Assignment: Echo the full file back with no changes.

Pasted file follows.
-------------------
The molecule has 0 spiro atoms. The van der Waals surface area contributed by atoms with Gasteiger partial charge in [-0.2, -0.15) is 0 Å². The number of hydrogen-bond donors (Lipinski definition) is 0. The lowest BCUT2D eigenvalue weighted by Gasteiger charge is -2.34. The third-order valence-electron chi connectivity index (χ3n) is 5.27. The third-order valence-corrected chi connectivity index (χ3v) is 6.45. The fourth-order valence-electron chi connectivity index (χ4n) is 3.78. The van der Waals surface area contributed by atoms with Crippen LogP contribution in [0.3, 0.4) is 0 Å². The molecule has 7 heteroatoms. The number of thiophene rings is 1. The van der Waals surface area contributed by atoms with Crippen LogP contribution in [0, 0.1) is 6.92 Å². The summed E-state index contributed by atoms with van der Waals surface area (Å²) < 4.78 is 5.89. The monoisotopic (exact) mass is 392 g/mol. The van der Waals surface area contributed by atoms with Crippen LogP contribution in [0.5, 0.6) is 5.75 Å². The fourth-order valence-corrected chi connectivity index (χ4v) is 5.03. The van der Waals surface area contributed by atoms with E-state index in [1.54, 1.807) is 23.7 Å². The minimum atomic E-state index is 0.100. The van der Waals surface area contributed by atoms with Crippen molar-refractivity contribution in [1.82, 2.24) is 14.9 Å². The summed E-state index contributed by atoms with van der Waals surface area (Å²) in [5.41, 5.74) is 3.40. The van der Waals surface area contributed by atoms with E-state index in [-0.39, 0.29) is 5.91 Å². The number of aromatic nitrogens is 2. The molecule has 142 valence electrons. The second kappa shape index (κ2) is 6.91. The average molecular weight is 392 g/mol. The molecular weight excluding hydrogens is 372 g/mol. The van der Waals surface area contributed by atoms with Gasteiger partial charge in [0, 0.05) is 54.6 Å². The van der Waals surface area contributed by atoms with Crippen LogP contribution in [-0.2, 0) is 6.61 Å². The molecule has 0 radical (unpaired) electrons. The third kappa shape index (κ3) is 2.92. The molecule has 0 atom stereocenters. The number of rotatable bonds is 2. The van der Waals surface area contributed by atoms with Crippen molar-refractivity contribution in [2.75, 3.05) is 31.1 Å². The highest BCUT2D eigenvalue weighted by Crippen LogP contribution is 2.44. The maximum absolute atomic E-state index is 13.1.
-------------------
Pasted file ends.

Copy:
The molecule has 0 spiro atoms. The van der Waals surface area contributed by atoms with Gasteiger partial charge in [-0.2, -0.15) is 0 Å². The number of hydrogen-bond donors (Lipinski definition) is 0. The lowest BCUT2D eigenvalue weighted by Gasteiger charge is -2.34. The third-order valence-electron chi connectivity index (χ3n) is 5.27. The third-order valence-corrected chi connectivity index (χ3v) is 6.45. The fourth-order valence-electron chi connectivity index (χ4n) is 3.78. The van der Waals surface area contributed by atoms with Crippen LogP contribution in [0.3, 0.4) is 0 Å². The molecule has 7 heteroatoms. The number of thiophene rings is 1. The van der Waals surface area contributed by atoms with Crippen LogP contribution in [0, 0.1) is 6.92 Å². The summed E-state index contributed by atoms with van der Waals surface area (Å²) < 4.78 is 5.89. The monoisotopic (exact) mass is 392 g/mol. The van der Waals surface area contributed by atoms with Crippen LogP contribution in [0.5, 0.6) is 5.75 Å². The fourth-order valence-corrected chi connectivity index (χ4v) is 5.03. The van der Waals surface area contributed by atoms with E-state index in [1.54, 1.807) is 23.7 Å². The minimum atomic E-state index is 0.100. The van der Waals surface area contributed by atoms with Crippen molar-refractivity contribution in [1.82, 2.24) is 14.9 Å². The summed E-state index contributed by atoms with van der Waals surface area (Å²) in [5.41, 5.74) is 3.40. The van der Waals surface area contributed by atoms with E-state index in [-0.39, 0.29) is 5.91 Å². The number of aromatic nitrogens is 2. The molecule has 142 valence electrons. The second kappa shape index (κ2) is 6.91. The average molecular weight is 392 g/mol. The molecular weight excluding hydrogens is 372 g/mol. The van der Waals surface area contributed by atoms with Gasteiger partial charge in [0, 0.05) is 54.6 Å². The van der Waals surface area contributed by atoms with Crippen LogP contribution in [-0.2, 0) is 6.61 Å². The molecule has 0 radical (unpaired) electrons. The third kappa shape index (κ3) is 2.92. The molecule has 0 atom stereocenters. The number of rotatable bonds is 2. The van der Waals surface area contributed by atoms with Crippen molar-refractivity contribution in [2.75, 3.05) is 31.1 Å². The highest BCUT2D eigenvalue weighted by Crippen LogP contribution is 2.44. The maximum absolute atomic E-state index is 13.1.